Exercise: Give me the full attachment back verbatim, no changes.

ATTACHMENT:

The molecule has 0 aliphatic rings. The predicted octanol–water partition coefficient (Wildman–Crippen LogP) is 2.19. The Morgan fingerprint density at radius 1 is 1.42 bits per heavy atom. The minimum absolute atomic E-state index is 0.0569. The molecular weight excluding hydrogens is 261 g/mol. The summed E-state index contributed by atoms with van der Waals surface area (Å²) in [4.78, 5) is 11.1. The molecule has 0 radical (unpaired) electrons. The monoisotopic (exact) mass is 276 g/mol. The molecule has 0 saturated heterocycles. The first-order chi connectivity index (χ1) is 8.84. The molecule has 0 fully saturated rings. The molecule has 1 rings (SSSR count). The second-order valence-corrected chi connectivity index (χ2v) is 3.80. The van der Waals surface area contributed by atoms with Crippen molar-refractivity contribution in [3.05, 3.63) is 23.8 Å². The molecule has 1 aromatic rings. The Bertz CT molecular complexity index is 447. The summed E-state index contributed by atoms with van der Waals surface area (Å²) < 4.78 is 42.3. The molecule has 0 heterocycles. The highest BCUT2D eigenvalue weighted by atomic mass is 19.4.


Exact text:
The molecule has 0 aliphatic rings. The predicted octanol–water partition coefficient (Wildman–Crippen LogP) is 2.19. The Morgan fingerprint density at radius 1 is 1.42 bits per heavy atom. The minimum absolute atomic E-state index is 0.0569. The molecular weight excluding hydrogens is 261 g/mol. The summed E-state index contributed by atoms with van der Waals surface area (Å²) in [4.78, 5) is 11.1. The molecule has 0 radical (unpaired) electrons. The monoisotopic (exact) mass is 276 g/mol. The molecule has 0 saturated heterocycles. The first-order chi connectivity index (χ1) is 8.84. The molecule has 0 fully saturated rings. The molecule has 1 rings (SSSR count). The second-order valence-corrected chi connectivity index (χ2v) is 3.80. The van der Waals surface area contributed by atoms with Crippen molar-refractivity contribution in [3.05, 3.63) is 23.8 Å². The molecule has 1 aromatic rings. The Bertz CT molecular complexity index is 447. The summed E-state index contributed by atoms with van der Waals surface area (Å²) < 4.78 is 42.3. The molecule has 0 heterocycles. The highest BCUT2D eigenvalue weighted by atomic mass is 19.4.